This office could wield enormous influence. You see, Dodd-Frank tabled many of the most important ratings agencies controversies, pending studies [8] of the issues. If the S.E.C actually produces the zillions of reports it’s supposed to over the next several years, every employee should be awarded an honorary Ph. D.

    But since the S.E.C. can’t afford to create the office in the first place, we’ll probably still be waiting by the time the next crisis hits. Meanwhile, the agencies’ rubber stamp factories are humming, much to the delight of those on Wall Street with very short memories or very deep pockets”

    Obama is another Bush

    • bostonboomer says:

      No, our “leaders” don’t even know how to lead, much less where to find original ideas. I keeping wishing someone could force Obama to learn about what Roosevelt did. Maybe he could watch a documentary if he can’t concentrate enough to read a book. Obama obviously knows nothing about economics and doesn’t have the inclination to learn anything either.

  2. Teresa says:

    I wonder what the “employed or actively looking for work” percentage was during the Great Depression…I’m sure it was lower because fewer women worked, but I wonder just how much lower…

  3. Boo Radly says:

    OT – Boston – love your new pic, that is you right? Pretty and brilliant!

    On topic – we are so f’d.

    • Minkoff Minx says:

      Yeah BB, that is great to see you! Now I can put the voice to the face to the author…cool.

      • bostonboomer says:

        Hey, I like your new avatar too!

      • Minkoff Minx says:

        Thanks BB, I thought I would put my face up there and give it some personality.

        OT, I am working on a post about children who commit violent crime, and if there is an increase of these incidents, or if throughout US history there have been lots of other “Bad Seeds” out there. It is looking like an interesting post. With the recent shooting in Omaha, and that 10 year old who murdered his mother…makes you wonder if this is a sign of the times, or just the availability of news and media to report on it.

  4. dakinikat says:

    Community college and public university enrollments are way up. There’s even waiting lines at a lot of them. I’m thinking people may be living on student loans at the moment. It’s based on anecdotal evidence and nothing firm, but I’d like to see the volume of student loans the last two years and compare it to, say, 5 years ago. I think there’s a lot of young people in college just because there’s no place else to go right now … not because they want to or should be there.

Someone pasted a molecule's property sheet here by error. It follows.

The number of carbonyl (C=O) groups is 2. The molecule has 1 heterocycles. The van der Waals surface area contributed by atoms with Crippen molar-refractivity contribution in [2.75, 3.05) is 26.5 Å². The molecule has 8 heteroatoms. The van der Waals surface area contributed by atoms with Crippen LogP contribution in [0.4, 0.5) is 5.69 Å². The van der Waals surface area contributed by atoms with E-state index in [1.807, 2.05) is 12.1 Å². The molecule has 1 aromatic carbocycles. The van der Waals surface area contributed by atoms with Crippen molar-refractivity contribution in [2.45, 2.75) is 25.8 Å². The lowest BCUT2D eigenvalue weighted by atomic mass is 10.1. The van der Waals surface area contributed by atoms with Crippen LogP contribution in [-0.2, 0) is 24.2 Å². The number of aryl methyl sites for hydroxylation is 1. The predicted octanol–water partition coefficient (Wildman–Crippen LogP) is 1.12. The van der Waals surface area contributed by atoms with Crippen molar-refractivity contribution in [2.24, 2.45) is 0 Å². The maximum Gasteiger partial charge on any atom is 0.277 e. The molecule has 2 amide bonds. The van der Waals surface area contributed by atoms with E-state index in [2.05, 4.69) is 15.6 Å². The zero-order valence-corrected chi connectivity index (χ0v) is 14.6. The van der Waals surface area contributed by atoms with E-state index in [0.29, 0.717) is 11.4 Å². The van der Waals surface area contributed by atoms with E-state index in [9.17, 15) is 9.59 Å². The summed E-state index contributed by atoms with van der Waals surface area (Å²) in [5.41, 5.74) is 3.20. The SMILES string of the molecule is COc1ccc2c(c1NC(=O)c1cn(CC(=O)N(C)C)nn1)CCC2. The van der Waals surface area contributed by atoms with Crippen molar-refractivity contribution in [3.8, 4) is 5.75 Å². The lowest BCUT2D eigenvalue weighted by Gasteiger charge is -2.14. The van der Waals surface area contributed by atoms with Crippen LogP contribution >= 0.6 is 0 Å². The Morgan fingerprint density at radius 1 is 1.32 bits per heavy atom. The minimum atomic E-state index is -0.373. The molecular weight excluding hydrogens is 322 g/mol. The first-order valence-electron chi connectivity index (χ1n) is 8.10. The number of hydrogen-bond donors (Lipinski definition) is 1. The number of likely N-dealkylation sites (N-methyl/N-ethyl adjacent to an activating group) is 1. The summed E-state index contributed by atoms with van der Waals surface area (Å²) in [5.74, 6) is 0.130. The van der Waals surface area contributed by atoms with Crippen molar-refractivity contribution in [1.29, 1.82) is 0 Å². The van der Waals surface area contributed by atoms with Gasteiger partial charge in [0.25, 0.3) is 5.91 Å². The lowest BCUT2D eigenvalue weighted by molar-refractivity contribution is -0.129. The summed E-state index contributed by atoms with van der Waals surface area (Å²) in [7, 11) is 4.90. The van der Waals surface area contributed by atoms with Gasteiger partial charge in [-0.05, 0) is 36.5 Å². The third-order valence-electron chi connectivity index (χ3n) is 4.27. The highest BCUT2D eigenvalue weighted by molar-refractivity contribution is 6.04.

5. Seriously says:

    Do those underperforming figures include seasonal temp jobs too, or are those a separate category? 64.3%? Damn.

    • dakinikat says:

      Depends … you have to find the numbers that are seasonally adjusted. Some of the ones they released weren’t seasonally adjusted. Some were. Mixed bag.

  6. Fannie says:

    Thing are looking so good here at Skydancing. Thanks for the changes, I like.

    What I don’t like, is everytime I read an article, I can’t believe a damn thing they say, up is down, out is in, and it’s all bs. Mercy, I am grateful to come here and get a sense of the weather all about us.

    Glad the Scott sisters are out of Ms. and on their way to Florida. They said it would take 45 days processing them out, that was a good lie, cause it took less than a week. I was looking for to the Mimi series about the Kennedy Clan, now that’s cancelled.

    Just like the numbers they are feeding us on the jobs and economy, I’ve had my belly full…..then there’s congress, they can’t seem to find the fat to cut, and all they do is the twist.

    Ah, it’s a nice to do skydancing.